Four more EU Member States benefit from EU-US mutual recognition agreement for inspections
Agreement now operational between 12 EU Member States and FDA
The mutual recognition agreement between the European Union (EU) and the United States (US) to recognise inspections of manufacturing sites for human medicines conducted in their respective territories is progressing as planned. Today, the US Food and Drug Administration (FDA) confirmed the capability of four more EU Member States (Czech Republic, Greece, Hungary, and Romania) to carry out good manufacturing practice (GMP) inspections at a level equivalent to the US. There are now a total of 12 Member States whose inspection results the FDA can rely on to replace their own inspections.
Plans for the agreement to be operational in all EU Member States by 15 July 2019 are on track.
The agreement is underpinned by robust evidence on both sides of the Atlantic that the EU and the US have comparable regulatory and procedural frameworks for inspections of manufacturers of human medicines. Teams from the European Commission, EU national competent authorities, the European Medicines Agency (EMA) and the FDA have been auditing and assessing the respective supervisory systems since May 2014, and are working closely together to reach the agreement's milestones.
In June 2017, the European Commission confirmed that the FDA has the capability, capacity and procedures in place to carry out GMP inspections at a level equivalent to the EU. Since 1 November 2017, EU Member States can rely on inspection results from the FDA to replace their own inspections. On 1 November 2017, the FDA confirmed the capability of eight EU Member States (Austria, Croatia, France, Italy, Malta, Spain, Sweden, and United Kingdom). The assessment of four more EU Member States by 1 March 2018 as planned reaffirms that the timetable for assessment of all remaining inspectorates before 15 July 2019 can be met.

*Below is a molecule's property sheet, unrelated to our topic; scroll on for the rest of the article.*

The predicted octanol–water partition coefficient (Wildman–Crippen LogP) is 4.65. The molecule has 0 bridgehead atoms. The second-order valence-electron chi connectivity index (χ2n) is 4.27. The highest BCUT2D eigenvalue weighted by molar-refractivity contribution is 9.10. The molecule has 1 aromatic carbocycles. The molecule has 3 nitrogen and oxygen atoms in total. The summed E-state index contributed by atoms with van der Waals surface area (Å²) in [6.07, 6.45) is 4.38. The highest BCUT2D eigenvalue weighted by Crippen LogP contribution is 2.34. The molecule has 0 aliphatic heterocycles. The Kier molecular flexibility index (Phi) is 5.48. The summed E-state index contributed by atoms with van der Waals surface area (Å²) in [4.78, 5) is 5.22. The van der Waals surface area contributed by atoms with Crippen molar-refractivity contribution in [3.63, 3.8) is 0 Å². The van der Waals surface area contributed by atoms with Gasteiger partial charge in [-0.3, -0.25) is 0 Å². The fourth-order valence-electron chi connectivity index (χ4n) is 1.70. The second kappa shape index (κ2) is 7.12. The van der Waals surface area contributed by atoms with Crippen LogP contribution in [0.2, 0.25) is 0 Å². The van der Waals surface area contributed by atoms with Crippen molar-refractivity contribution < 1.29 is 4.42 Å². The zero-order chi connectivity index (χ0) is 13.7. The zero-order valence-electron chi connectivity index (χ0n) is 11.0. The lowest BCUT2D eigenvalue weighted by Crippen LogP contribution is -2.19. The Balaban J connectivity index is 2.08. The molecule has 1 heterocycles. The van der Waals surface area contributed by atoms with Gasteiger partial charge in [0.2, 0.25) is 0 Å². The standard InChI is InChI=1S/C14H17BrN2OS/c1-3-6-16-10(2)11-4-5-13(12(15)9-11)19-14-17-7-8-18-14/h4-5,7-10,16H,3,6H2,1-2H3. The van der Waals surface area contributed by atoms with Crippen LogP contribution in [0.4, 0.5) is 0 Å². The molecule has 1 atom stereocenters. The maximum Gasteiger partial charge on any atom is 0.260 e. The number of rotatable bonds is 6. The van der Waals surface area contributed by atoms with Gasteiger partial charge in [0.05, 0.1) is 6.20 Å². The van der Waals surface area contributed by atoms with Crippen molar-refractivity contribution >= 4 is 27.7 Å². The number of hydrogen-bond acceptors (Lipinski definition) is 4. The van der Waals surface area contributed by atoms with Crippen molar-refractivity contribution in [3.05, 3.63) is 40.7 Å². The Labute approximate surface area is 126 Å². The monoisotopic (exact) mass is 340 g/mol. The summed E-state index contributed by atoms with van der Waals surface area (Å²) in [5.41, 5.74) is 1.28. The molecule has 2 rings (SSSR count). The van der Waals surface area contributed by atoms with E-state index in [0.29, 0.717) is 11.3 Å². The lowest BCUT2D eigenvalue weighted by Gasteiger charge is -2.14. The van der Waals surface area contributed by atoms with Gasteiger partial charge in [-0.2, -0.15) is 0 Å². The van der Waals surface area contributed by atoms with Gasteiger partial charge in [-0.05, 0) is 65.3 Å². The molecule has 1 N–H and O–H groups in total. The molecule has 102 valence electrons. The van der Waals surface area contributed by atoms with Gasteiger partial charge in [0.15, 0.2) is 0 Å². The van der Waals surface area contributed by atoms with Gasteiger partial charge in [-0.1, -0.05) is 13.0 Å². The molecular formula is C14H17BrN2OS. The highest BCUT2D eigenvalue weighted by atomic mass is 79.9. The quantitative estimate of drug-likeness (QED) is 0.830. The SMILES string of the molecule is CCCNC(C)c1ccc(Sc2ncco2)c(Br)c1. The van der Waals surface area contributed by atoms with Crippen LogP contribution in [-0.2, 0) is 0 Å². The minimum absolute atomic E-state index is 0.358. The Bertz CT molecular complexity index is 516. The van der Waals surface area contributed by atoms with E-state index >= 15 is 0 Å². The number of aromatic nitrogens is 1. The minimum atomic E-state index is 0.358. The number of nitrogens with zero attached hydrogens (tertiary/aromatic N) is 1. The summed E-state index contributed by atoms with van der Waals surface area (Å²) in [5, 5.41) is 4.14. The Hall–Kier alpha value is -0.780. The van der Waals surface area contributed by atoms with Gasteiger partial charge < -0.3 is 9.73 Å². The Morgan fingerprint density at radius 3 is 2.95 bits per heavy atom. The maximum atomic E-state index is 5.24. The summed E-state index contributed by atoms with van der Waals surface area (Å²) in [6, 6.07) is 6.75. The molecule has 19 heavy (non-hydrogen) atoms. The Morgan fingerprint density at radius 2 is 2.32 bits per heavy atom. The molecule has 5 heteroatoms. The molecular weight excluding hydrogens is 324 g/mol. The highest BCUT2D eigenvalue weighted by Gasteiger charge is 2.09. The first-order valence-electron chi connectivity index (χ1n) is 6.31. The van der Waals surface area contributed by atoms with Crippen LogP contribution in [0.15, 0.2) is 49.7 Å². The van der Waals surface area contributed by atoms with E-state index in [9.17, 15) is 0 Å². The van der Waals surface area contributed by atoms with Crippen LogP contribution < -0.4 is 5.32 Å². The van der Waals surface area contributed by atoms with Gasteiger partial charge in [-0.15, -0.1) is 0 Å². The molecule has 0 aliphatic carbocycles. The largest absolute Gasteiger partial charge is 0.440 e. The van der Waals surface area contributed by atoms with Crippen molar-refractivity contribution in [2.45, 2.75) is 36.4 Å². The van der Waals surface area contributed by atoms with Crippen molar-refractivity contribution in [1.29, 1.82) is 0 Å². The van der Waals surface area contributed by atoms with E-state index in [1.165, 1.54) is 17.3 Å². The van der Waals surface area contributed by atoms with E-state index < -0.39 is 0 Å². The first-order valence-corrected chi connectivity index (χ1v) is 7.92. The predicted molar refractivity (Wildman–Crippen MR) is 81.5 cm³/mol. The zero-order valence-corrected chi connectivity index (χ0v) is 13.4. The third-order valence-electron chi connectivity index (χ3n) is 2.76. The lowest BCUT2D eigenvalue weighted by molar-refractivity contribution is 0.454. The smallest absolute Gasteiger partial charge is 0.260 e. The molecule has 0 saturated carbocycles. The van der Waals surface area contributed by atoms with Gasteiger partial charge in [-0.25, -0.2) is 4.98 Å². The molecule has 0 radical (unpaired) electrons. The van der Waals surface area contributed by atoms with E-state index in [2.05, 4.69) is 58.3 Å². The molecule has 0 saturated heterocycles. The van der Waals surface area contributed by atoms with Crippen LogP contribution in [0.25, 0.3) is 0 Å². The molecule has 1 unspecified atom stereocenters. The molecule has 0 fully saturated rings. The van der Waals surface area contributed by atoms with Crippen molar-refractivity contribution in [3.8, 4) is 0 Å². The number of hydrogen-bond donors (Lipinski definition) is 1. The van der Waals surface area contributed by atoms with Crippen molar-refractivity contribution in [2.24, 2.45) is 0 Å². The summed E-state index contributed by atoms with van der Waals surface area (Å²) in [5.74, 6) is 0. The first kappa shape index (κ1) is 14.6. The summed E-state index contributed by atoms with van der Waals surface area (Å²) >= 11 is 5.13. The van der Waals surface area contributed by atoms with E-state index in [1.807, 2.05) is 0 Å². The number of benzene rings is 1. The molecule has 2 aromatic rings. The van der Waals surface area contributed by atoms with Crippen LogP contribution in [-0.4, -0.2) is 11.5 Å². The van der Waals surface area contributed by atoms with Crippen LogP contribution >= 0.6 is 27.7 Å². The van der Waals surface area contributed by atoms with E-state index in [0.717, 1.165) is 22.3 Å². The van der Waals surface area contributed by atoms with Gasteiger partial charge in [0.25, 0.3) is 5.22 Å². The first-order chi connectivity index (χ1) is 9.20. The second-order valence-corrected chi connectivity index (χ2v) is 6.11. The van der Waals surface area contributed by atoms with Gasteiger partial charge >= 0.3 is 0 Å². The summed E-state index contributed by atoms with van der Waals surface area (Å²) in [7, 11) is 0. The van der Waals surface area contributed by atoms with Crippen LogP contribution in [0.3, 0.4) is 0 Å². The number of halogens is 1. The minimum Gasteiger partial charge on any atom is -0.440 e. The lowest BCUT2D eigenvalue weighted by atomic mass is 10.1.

Each year, EU national authorities and the FDA inspect many manufacturing sites of medicines in the EU, the US and elsewhere in the world, to ensure that these sites operate in compliance with GMP. Around 40% of finished medicines marketed in the EU come from overseas and, for around 85% of medicines sold in the EU, at least one manufacturing step takes place outside the Union.
The mutual recognition agreement between EU and US regulators strengthens reliance upon each other's inspection expertise and resources. Mutual benefits for EU authorities and the FDA include:
- relying on each other's inspections and hence avoid duplication. To this effect, information is being continuously exchanged, including most recent and upcoming GMP inspections of manufacturing sites;
- a better use of their inspection resources to focus on sites of higher risk where active pharmaceutical ingredients and medicines for the EU or US markets are manufactured;
- reassuring patients that they can rely on the quality, safety and efficacy of all medicines, no matter where they have been manufactured;
- improving the ability to identify and address potential problems at manufacturing sites before they become a public health risk;
- reducing the administrative burden and costs from duplicative inspections for pharmaceutical manufacturers, including smaller producers.
Whilst veterinary medicines are not immediately included in the operational scope of the agreement, they will be considered for inclusion by no later than 15 July 2019. Discussions to this effect have been initiated between experts on both sides.
Background to the MRA agreement
To make the agreement operational, the EU and the US need reassurance that the GMP inspectorates on both sides have the capability, capacity and procedures in place to conduct inspections and to supervise manufacturing sites of medicines at an equivalent level. In September 2015, EU officials visited three FDA field offices, FDA's headquarters in Silver Spring, Maryland, and an FDA laboratory as part of its assessment. The EU team applied the same criteria that it applies within the EU when it audits its own Member States.
The EU invited the FDA to observe the internal EU audits of the inspectorates of each Member State performed as part of the joint audit programme. These audits aim to ensure consistency across all EU inspectorates by assessing processes, workforce skills and compliance with EU laws and relevant guidelines. To date, the FDA has observed the audits of inspectorates responsible for human medicines of almost all EU Member States.
After observing the audit of a country's inspectorate, the FDA conducts an independent assessment that includes a review of the country's conflict-of-interest policies, samples of inspection reports, inspector training records, inventory of drug manufacturing facilities, surveillance program and numerous standard operating procedures.
In the EU, inspections of manufacturing sites are carried out by national competent authorities from EU Member States. EMA plays an important role in coordinating these activities in collaboration with the Member States.